ESTCP ER-200150
Hunters Point 2005 Case Study
PAH - poycyclic aromatic hydrocarbons
PCBs - polychlorinated biphenyles

Guidance Documents for Passive Sampling
There are several good documents available to plan for the use of passive sampling for remedial monitoring.

The joint USEPA and SERDP/ESTCP Laboratory, Field, and Analytical Procedures for Using Passing Sampling in the Evaluation of Contaminated Sediments is the definitive guidance document. . The User’s Manual provides chapters covering use of POM, PDMS, and LDPE for hydrophobic organic compounds, and diffusive gradients in thin-films (DGTs) for metals. The User’s Manual also includes field deployment and retrieval methods, selection and use of performance reference compounds, quality assurance and quality control procedures, and methods for laboratory analysis.

Integrating Passive Sampling Methods into Management of Contaminated Sediment Site: A Guide for Department of Defense Remedial Project Managers provides remedial project managers guidance on how to integrate passive sampling into management of contaminated sediment sites, including AC remedy sites. Written as a companion document to the User’s Manual, the author team conducted extensive interviews with RPMs (DoD and EPA), scientists, analytical laboratories, and practitioners. The Guide focuses principally on passive sampling of hydrophobic organic compounds (e.g. PCBs, dioxin/furans, PAHs) using POM, PDMS or LDPE. Topics covered include what do passive samplers measure, how can they be used in remedial investigations feasibility studies or remediation, examples of use in the RI/FS and remediation process, a list of commercial laboratories that can do this work, and how to use the results in the decision-making process.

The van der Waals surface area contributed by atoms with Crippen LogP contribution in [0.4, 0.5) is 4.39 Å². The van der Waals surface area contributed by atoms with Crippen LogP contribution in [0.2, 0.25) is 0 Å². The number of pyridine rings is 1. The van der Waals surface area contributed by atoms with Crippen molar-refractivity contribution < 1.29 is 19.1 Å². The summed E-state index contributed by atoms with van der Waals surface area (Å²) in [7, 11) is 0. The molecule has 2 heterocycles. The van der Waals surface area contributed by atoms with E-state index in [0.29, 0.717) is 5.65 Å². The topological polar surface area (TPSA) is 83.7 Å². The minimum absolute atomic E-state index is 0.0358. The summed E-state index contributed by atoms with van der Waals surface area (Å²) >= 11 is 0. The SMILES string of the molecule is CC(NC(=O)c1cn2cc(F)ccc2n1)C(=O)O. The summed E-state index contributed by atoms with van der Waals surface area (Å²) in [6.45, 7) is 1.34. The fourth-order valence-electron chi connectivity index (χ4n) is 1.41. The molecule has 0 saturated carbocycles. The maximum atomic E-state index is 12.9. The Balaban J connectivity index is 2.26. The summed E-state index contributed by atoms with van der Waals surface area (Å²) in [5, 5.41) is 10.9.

Practical guidance on using polyethylene or solid phase microextraction samplers may be found at the SERDP and ESTCP Bioavailability web site. Additional excellent on-line scientific publications on passive sampling include papers by Oen et al (2011), Ghosh et al (2014), and Greenberg et al (2014). Additional resources may be found at the bottom of this web page.

Logistical Considerations
Whether POM, PDMS, or LDPE is the sampling material, specialized frames hold the material are needed to allow for ease of insertion and recovery, while also protecting the material during deployment and retrieval. The logistics of getting the samplers safely and efficiently into and recovered from the sediments include consideration of the following.

Deployment Hand-placement of the sampler frames in shallow water is convenient, inexpensive, and allows for vertical insertion (i.e., the frame does not go in at an angle). Pole-extension can be used to extend the depth, but generally this is limited to less than 15 ft of water depth. Divers have most-often be used for placement in deeper waters, or under piers or docks. Divers offer the same advantages as hand-placement, with the noted exception that they are much slower and expensive to use. Vessel-deployed samplers have recently been developed as an alternative to diver-placement. These are discussed further, below.